Michael Hobart Seymour
Michael Hobart Seymour (1800–1874) was an Anglo-Irish Protestant clergyman and religious controversialist.
He was born on 29 September 1800, the sixth son of John Crossley Seymour, vicar of Caherelly (d. 19 May 1831), who married in January 1789 Catherine, eldest daughter and coheiress of Rev. Edward Wight, rector of Meelick in Limerick. Aaron Crossley Hobart Seymour. was his brother. In 1823 he graduated B.A. of Trinity College, Dublin, and proceeded M.A. in 1832. He was admitted ad eundem at Oxford on 2 June 1836, and comitatis causa on 26 October 1865.
Seymour was ordained deacon in 1823 and priest in 1824. The first thirty-four years of his life were passed in Ireland in clerical work. He was also secretary to the Irish Protestant Association. An untiring polemicist, he became very unpopular in Ireland, and about 1834 migrated to England. For several years he was evening lecturer at St George the Martyr, Southwark, afternoon lecturer at St Anne, Blackfriars, and travelling secretary for the Reformation Society.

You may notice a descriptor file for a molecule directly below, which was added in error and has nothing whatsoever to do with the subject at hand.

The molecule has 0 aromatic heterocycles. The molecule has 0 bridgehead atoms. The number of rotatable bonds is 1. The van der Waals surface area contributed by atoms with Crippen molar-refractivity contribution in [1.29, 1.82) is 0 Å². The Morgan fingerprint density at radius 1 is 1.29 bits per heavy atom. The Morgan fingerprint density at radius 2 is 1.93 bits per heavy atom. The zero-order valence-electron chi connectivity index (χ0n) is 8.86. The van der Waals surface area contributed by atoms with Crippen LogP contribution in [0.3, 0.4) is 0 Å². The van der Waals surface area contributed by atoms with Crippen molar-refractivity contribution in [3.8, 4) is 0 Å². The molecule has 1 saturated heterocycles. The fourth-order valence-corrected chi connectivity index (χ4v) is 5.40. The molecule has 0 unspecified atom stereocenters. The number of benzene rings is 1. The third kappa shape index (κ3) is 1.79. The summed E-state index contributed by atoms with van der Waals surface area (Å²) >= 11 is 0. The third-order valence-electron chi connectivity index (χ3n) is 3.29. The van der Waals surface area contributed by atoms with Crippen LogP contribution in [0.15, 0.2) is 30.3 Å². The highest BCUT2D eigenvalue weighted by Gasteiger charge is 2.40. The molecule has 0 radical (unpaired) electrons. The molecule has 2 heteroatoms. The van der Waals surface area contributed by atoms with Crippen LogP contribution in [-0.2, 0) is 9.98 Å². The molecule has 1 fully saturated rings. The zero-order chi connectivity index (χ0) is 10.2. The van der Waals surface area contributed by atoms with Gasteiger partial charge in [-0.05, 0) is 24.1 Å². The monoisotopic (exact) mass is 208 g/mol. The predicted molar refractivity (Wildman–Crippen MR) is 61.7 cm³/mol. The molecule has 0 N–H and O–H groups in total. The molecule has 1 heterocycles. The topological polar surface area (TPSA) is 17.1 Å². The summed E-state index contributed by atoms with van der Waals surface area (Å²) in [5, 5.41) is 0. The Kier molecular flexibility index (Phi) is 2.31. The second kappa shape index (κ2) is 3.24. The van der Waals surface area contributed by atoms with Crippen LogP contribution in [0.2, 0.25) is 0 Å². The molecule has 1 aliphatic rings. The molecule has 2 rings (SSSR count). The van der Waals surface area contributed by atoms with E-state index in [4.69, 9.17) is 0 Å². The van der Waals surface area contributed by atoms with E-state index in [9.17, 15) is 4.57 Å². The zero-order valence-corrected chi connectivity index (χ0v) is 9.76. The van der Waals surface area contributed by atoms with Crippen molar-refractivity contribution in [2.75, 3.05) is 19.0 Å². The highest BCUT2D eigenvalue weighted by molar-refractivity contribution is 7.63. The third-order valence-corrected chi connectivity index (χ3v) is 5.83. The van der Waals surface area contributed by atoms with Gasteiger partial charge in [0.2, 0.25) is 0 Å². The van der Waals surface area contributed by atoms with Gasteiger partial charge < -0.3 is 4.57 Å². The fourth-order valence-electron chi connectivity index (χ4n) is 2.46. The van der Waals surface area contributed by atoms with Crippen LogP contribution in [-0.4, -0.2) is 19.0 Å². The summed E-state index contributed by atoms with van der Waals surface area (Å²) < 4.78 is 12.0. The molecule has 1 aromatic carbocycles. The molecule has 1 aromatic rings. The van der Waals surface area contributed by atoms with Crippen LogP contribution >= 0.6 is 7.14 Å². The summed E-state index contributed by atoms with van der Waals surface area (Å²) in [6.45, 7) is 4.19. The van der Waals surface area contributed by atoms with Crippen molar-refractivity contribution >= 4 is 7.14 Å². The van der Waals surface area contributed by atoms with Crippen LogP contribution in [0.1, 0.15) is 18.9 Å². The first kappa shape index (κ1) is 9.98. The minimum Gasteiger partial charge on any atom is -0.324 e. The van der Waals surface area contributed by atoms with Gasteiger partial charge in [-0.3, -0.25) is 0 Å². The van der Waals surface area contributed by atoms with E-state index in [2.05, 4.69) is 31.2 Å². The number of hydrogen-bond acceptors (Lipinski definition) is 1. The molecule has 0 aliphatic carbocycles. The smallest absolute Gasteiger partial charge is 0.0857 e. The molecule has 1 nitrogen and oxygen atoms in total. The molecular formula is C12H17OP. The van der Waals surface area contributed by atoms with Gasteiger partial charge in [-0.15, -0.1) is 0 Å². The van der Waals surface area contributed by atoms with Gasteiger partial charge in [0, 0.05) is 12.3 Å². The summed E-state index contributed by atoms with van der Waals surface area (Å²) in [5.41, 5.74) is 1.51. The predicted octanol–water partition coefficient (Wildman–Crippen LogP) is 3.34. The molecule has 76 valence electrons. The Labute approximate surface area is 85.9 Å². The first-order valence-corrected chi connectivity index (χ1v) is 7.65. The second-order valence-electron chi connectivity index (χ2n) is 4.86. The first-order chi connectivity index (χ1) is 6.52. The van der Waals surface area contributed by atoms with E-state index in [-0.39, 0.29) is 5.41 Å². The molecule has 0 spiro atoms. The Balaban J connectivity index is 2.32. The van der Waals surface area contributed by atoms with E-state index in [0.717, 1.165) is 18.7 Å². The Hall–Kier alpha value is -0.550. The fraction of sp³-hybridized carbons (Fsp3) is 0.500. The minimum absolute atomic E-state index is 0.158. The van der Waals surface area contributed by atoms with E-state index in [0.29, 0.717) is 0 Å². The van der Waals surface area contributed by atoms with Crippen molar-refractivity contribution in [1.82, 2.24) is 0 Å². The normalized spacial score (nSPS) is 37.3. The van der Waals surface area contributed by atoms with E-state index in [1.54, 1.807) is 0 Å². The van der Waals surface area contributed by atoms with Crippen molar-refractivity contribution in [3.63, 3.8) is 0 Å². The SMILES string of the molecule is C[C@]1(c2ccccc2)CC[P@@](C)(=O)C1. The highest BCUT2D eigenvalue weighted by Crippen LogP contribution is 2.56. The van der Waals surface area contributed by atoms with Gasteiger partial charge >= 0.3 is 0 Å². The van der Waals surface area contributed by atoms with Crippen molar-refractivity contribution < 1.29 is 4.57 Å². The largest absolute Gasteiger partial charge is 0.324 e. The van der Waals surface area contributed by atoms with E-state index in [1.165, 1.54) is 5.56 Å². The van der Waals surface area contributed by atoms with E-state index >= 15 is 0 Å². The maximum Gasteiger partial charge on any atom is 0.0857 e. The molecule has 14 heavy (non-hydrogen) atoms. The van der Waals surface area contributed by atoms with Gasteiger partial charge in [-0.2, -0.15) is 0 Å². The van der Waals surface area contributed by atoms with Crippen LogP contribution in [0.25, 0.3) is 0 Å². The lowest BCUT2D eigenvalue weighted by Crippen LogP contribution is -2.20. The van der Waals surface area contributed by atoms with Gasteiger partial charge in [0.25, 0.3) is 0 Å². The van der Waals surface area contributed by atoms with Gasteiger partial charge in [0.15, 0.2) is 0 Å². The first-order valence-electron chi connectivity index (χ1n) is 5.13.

In January 1844 Seymour married, at Walcot church, Bath, Maria, only daughter of General Thomas of the East India Company's service, and widow of Baron Brown-Mill (George Gavin Browne-Mill), physician to Louis XVIII. From that time he resided, when in England, at Bath, and did not hold any preferment in the church. In September 1844 Seymour and his wife travelled by easy stages to Rome.
Seymour died at 27 Marlborough Buildings, Bath, on 19 June 1874, leaving no issue, and was buried at Locksbrook cemetery on 25 June.
Seymour contributed to newspapers, published pamphlets, and lectured against the Roman Catholic Church. He brought out in 1838 a new edition, with five appendices, of John Foxe's Acts and Monuments of the Church.
He described his visit to Rome in two books, ‘A Pilgrimage to Rome,’ 1848, 4th edit. 1851, and ‘Mornings among the Jesuits at Rome; being Notes of Conversations held with certain Jesuits in that City,’ 1849 (3rd edit. 1850; 5th edit. 1852). The first book was criticised in ‘A brief Review by A. M.,’ Bath, 1849, and the second in The Rambler, iv. 144–9 (1849). Seymour was inaccurate and relied on rhetoric. But he followed up his attack in ‘Evenings with the Romanists. With an introductory chapter on the Moral Results of the Romish System,’ 1854; 2nd edit. 1855. This was issued at New York in 1855, and in the same year was reissued at Philadelphia in an edited form. It was also translated into Spanish, and had a large circulation in Mexico.
A lecture on ‘Nunneries,’ issued in 1852, involved him in a controversy with Cardinal Nicholas Wiseman, who published a reply.